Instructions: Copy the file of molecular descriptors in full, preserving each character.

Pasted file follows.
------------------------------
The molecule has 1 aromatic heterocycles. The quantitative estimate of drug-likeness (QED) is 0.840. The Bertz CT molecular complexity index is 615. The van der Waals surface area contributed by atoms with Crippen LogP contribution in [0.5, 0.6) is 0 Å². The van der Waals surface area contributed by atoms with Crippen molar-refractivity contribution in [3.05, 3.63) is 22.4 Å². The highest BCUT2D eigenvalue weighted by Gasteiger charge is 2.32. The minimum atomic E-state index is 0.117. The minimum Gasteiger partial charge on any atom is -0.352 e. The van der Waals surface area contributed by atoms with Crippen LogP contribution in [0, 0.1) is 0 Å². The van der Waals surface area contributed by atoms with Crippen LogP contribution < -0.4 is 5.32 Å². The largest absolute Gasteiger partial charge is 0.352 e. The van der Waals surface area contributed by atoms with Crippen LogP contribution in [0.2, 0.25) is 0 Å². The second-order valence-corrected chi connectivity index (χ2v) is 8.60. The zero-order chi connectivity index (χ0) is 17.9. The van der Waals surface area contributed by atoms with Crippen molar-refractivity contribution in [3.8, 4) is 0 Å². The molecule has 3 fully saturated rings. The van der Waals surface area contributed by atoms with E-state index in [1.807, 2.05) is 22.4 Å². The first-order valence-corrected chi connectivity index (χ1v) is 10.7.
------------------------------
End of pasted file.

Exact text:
The molecule has 1 aromatic heterocycles. The quantitative estimate of drug-likeness (QED) is 0.840. The Bertz CT molecular complexity index is 615. The van der Waals surface area contributed by atoms with Crippen LogP contribution in [0.5, 0.6) is 0 Å². The van der Waals surface area contributed by atoms with Crippen molar-refractivity contribution in [3.05, 3.63) is 22.4 Å². The highest BCUT2D eigenvalue weighted by Gasteiger charge is 2.32. The minimum atomic E-state index is 0.117. The minimum Gasteiger partial charge on any atom is -0.352 e. The van der Waals surface area contributed by atoms with Crippen LogP contribution in [0, 0.1) is 0 Å². The van der Waals surface area contributed by atoms with Crippen LogP contribution < -0.4 is 5.32 Å². The largest absolute Gasteiger partial charge is 0.352 e. The van der Waals surface area contributed by atoms with Crippen LogP contribution in [0.2, 0.25) is 0 Å². The second-order valence-corrected chi connectivity index (χ2v) is 8.60. The zero-order chi connectivity index (χ0) is 17.9. The van der Waals surface area contributed by atoms with Crippen molar-refractivity contribution in [3.8, 4) is 0 Å². The molecule has 3 fully saturated rings. The van der Waals surface area contributed by atoms with E-state index in [1.807, 2.05) is 22.4 Å². The first-order valence-corrected chi connectivity index (χ1v) is 10.7.